Windows 8.1 extended support is ending soon

In brief: Microsoft is scheduled to put another of its legacy operating systems out to pasture in the near future. Anyone still using the aging OS needs to start getting serious about transitioning to a current, in-service release.

Windows 8.1 launched in late 2013 – just one year after Microsoft unleashed Windows 8 – in an attempt to rectify some of the early issues with its flagship OS. Most found it did offer a better experience than the original but still, Microsoft wasted little time in prepping and rolling out its successor – Windows 10 – in the summer of 2015.

Microsoft ended mainstream support for Windows 8.1 on January 9, 2018, and is planning to suspend extended support on January 10, 2023. Once this happens, Microsoft will no longer provide software updates and technical assistance for the OS. There will be no extended security update program for Windows 8.1 meaning anyone running it after the cutoff date will be exposed to future security risks.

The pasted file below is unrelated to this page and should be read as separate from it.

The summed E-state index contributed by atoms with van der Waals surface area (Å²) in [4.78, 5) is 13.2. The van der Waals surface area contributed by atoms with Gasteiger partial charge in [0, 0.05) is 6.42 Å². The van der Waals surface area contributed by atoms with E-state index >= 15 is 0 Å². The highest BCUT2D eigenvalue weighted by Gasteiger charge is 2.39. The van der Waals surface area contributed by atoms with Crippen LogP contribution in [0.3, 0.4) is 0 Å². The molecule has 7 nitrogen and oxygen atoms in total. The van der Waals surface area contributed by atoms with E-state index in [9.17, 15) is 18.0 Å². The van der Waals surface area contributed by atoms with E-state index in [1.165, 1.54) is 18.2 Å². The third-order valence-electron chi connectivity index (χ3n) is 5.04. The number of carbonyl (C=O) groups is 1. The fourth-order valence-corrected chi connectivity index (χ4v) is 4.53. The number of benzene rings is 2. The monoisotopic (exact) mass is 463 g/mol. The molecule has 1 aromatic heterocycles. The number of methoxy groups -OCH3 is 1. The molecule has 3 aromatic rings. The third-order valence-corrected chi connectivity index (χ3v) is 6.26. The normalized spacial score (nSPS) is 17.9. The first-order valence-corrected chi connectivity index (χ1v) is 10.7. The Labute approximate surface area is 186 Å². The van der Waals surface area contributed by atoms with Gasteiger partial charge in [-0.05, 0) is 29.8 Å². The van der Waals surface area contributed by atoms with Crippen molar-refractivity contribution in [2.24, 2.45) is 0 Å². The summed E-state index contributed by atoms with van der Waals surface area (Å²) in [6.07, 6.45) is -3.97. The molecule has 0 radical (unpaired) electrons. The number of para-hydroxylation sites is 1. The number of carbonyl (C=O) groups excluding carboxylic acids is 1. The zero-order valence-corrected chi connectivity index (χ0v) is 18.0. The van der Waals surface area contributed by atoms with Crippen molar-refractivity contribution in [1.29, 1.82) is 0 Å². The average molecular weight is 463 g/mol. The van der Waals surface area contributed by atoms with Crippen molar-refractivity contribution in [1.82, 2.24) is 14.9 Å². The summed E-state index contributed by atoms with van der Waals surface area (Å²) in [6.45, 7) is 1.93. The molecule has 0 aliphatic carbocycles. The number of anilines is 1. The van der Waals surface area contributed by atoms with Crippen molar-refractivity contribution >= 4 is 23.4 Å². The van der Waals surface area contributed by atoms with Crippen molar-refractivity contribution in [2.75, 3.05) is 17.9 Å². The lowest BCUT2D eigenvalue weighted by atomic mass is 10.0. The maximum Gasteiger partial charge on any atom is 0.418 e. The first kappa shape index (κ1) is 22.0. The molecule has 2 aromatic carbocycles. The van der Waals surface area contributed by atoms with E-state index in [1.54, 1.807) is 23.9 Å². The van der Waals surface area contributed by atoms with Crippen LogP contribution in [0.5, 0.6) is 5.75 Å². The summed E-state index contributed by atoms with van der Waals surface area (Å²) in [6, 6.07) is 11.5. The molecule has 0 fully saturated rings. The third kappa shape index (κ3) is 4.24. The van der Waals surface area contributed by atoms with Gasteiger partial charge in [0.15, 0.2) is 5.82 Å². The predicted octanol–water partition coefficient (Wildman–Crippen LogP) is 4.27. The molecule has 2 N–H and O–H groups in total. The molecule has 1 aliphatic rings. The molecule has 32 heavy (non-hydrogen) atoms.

According to StatCounter, Windows 8.1’s worldwide desktop market share sat at just 2.45 percent as of October 2022. For comparison, Windows 7 is still used on 9.61 percent of desktops. Windows 11 has been adopted by 15.44 percent of desktops and Windows 10 leads the way with 71.29 percent market share.

Microsoft recommends upgrading devices running Windows 8.1 to a more current, in-service version of Windows like Windows 10 or Windows 11. Windows 10 Home and Pro is still available and will be supported until October 14, 2025. That route could buy you a few more years if Windows 11 isn’t an option due to technical limitations.

In the event your device doesn’t meet the minimum requirements of a newer OS, Microsoft suggests replacing it with something a bit newer. In that situation (and assuming you want to stick with Windows), you’d be best served upgrading to something that supports Windows 11 so you won’t have to worry with switching operating systems again for a while.

Image credit: Nothing Ahead, Pedro Santos, Bram Van Oost

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